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Hair color

Similar to the skin, hair gets its color from the pigment melanin, produced by melanocytes in the hair papilla. Different hair color results from differences in the type of melanin, which is genetically determined. As a person ages, the melanin production decreases, and hair tends to lose its color and becomes gray and/or white.

Nails

The nail bed is a specialized structure of the epidermis that is found at the tips of our fingers and toes. The nail body    is formed on the nail bed    , and protects the tips of our fingers and toes as they are the farthest extremities and the parts of the body that experience the maximum mechanical stress ( [link] ). In addition, the nail body forms a back-support for picking up small objects with the fingers. The nail body is composed of densely packed dead keratinocytes. The epidermis in this part of the body has evolved a specialized structure upon which nails can form. The nail body forms at the nail root    , which has a matrix of proliferating cells from the stratum basale that enables the nail to grow continuously. The lateral nail fold    overlaps the nail on the sides, helping to anchor the nail body. The nail fold that meets the proximal end of the nail body forms the nail cuticle    , also called the eponychium    . The nail bed is rich in blood vessels, making it appear pink, except at the base, where a thick layer of epithelium over the nail matrix forms a crescent-shaped region called the lunula    (the “little moon”). The area beneath the free edge of the nail, furthest from the cuticle, is called the hyponychium    . It consists of a thickened layer of stratum corneum.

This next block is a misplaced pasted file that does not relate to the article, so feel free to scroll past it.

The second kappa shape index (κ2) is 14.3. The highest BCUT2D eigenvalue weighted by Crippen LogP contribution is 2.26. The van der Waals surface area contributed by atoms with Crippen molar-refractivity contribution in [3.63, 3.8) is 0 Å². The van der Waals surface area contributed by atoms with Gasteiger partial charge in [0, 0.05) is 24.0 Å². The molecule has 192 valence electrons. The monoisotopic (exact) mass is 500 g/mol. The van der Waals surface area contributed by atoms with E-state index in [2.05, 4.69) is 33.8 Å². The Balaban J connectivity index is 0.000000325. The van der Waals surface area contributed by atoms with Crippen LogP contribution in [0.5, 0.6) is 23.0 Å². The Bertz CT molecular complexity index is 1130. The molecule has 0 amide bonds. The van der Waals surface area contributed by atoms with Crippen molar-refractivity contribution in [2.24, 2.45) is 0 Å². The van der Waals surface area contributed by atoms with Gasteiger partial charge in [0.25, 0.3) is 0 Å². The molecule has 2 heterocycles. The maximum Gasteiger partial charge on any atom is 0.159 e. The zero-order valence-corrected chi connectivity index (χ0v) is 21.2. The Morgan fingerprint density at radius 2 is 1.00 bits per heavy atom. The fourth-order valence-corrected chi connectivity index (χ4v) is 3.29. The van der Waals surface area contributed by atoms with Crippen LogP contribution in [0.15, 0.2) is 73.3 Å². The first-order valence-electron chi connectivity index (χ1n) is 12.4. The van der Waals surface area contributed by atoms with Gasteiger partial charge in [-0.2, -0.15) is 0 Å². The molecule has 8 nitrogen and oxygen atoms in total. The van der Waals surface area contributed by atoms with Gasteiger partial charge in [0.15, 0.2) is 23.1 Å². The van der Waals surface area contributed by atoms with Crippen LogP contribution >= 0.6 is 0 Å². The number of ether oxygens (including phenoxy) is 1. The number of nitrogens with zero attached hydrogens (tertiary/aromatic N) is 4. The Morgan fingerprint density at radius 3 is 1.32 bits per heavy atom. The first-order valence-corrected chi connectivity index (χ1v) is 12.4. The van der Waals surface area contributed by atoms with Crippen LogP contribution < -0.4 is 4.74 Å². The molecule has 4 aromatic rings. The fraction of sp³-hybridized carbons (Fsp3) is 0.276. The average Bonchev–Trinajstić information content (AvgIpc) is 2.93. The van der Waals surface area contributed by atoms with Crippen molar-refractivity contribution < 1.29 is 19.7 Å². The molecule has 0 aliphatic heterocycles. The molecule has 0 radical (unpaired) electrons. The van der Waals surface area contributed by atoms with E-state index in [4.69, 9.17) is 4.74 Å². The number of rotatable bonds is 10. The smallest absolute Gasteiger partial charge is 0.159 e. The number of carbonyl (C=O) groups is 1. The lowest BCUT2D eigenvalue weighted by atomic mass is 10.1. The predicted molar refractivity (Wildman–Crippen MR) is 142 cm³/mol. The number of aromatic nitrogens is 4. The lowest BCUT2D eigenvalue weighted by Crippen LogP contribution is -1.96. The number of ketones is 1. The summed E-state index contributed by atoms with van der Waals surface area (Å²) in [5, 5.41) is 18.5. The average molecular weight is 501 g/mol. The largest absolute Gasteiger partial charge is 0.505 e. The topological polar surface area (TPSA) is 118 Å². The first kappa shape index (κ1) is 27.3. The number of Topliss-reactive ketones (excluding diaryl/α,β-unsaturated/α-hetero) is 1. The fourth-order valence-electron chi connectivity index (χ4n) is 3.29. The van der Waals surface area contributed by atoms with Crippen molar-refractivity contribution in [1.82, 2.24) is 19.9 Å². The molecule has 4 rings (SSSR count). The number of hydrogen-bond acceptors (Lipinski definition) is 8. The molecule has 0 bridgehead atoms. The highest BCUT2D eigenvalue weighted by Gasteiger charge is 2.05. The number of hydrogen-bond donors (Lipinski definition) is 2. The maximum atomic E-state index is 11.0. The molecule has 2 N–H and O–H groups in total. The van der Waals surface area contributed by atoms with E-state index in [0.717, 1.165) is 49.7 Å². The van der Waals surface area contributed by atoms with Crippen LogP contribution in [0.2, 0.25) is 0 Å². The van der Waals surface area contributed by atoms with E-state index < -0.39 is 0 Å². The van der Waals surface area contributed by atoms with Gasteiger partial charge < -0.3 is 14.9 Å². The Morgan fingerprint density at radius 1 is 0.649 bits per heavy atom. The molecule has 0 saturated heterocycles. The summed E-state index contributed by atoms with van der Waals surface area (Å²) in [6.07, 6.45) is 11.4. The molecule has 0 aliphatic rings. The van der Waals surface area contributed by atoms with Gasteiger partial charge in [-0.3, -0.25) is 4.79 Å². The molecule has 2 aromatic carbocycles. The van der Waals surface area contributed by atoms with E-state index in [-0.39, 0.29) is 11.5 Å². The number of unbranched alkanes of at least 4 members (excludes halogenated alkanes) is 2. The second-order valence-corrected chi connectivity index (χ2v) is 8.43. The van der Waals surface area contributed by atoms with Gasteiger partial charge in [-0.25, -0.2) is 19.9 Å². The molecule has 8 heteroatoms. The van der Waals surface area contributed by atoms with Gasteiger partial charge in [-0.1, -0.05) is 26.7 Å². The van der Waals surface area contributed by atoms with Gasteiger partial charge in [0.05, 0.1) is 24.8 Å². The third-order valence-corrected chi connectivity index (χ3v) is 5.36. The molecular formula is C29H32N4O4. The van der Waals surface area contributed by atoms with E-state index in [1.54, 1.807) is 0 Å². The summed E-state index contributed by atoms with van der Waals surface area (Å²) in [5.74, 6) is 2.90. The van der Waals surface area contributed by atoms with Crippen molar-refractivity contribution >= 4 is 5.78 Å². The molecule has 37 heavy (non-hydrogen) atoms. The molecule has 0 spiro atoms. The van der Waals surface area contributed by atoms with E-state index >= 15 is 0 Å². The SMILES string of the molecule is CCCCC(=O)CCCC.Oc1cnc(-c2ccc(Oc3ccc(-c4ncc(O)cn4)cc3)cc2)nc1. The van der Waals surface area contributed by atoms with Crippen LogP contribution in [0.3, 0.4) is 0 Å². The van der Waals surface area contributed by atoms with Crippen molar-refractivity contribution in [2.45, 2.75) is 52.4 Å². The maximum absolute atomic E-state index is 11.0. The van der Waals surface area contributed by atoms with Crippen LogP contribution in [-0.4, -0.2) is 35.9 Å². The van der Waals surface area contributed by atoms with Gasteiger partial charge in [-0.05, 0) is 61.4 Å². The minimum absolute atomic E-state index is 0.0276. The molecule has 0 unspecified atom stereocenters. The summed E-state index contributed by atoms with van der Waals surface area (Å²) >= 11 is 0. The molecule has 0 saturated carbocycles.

Nails

These two images show anatomy of the fingernail region. The top image shows a dorsal view of a finger. The proximal nail fold is the part underneath where the skin of the finger connects with the edge of the nail. The eponychium is a thin, pink layer between the white proximal edge of the nail (the lunula), and the edge of the finger skin. The lunula appears as a crescent-shaped white area at the proximal edge of the pink-shaded nail. The lateral nail folds are where the sides of the nail contact the finger skin. The distal edge of the nail is white and is called the free edge. An arrow indicates that the nail grows distally out from the proximal nail fold. The lower image shows a lateral view of the nail bed anatomy. In this view, one can see how the edge of the nail is located just proximal to the nail fold. This end of the nail, from which the nail grows, is called the nail root.
The nail is an accessory structure of the integumentary system.

Nails are accessory structures of the integumentary system. Visit this link to learn more about the origin and growth of fingernails.

Sweat glands

When the body becomes warm, sudoriferous glands produce sweat to cool the body. Sweat glands develop from epidermal projections into the dermis and are classified as merocrine glands; that is, the secretions are excreted by exocytosis through a duct without affecting the cells of the gland. There are two types of sweat glands, each secreting slightly different products.